Additionally, more and more articles linked hide referral URLs, or link to the submitters blog instead of the actual meaty articles.

    I've also grown weary of self-masturbatory articles, such as onicle_Article_on_Social_News_Sites [] . Who wants to go to Digg to read about how great Digg is?

    One last nitpick: the extreme sensationalism that goes into the headline writing that submitters choose, in hopes that their headline will be voted up. Unfortunately, it seems to work, as the masses mod up or down without reading the articles.

  • Misinformation (Score:2, Interesting)

    by appleprophet ( 233330 ) on Thursday April 20, 2006 @01:38PM (#15166461) Homepage
    Ever wonder what that prominently placed "problem?" popup menu was for on Digg? The GoDaddy article was removed simply because enough people used that to report it as "ok, this is lame" and inaccurate. The article basically falsely accused GoDaddy of buying domains that people expressed interest in on their site. According to the vast majority of the comments on the article, the reality is that it was other registrars who intercept GoDaddy's queries (which are necessarily sent to many services in order to see if the domain is taken, iirc). Since GoDaddy is a darling company of many, and the article was patently incorrect and defamatory, many people (as you could see in the comments) reported the article as lame or inaccurate. Hence, it was removed. Oh yeah, GoDaddy isn't even a sponsor of Digg.

    As for the other allegations, I have no idea, but if you're going to bash on a rival site, at least do some research before you post false information. Too bad there's no way to report crappy articles on Slashdot...
  • by DAldredge ( 2353 ) <SlashdotEmail@GMail.Com> on Thursday April 20, 2006 @01:40PM (#15166475) Journal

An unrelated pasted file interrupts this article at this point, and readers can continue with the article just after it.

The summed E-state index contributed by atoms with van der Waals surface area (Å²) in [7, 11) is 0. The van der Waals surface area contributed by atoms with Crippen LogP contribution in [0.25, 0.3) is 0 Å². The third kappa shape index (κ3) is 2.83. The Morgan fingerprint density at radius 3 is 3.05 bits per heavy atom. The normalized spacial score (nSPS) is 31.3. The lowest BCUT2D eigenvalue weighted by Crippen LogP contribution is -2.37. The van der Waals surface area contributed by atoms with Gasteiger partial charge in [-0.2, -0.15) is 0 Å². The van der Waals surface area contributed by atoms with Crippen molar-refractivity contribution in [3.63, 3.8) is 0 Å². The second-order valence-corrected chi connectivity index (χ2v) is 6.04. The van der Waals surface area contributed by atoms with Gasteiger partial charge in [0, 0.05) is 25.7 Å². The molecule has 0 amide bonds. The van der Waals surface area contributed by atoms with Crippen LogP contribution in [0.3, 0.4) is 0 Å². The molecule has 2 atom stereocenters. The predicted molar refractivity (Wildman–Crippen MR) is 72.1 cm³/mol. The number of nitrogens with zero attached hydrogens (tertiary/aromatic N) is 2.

So was mine - it is only in the past 12 or so months that I have been able to mod again.
  • by caffeination ( 947825 ) on Thursday April 20, 2006 @01:44PM (#15166524)
    As I have pointed out after previous mentions of Alexa, Digg has an obsession with Alexa stats that has lead many Digg users to install Alexa for the sake of adding to the view count for Digg.
  • by Hognoxious ( 631665 ) on Thursday April 20, 2006 @01:44PM (#15166525) Homepage Journal
    Same here. Despite having had excellent karma for well over 2 years, I never get to moderate since I got hit with the bitchslap for criticising Michela Sims.
  • No. (Score:2, Interesting)

    by Anonymous Coward on Thursday April 20, 2006 @01:44PM (#15166526)
    Sorry, his explanation was bullshit.

    I read Digg for a while because I found it to be an interesting idea. The day that story about Go Daddy got pulled off the front page for no good reason was the day I stopped visiting the site. The story was getting more and more "Diggs", and it kept moving up, then, nothing. It was pulled out, which obviously makes it stop getting "Diggs" because nobody was seeing it anymore.

    That is not democracy, I can't believe that anybody would rationalize something like "Well it was pulled off the page because it was getting negative reviews" when hundreds of people are obviously not finding any problem with the story since they are "Digging" it.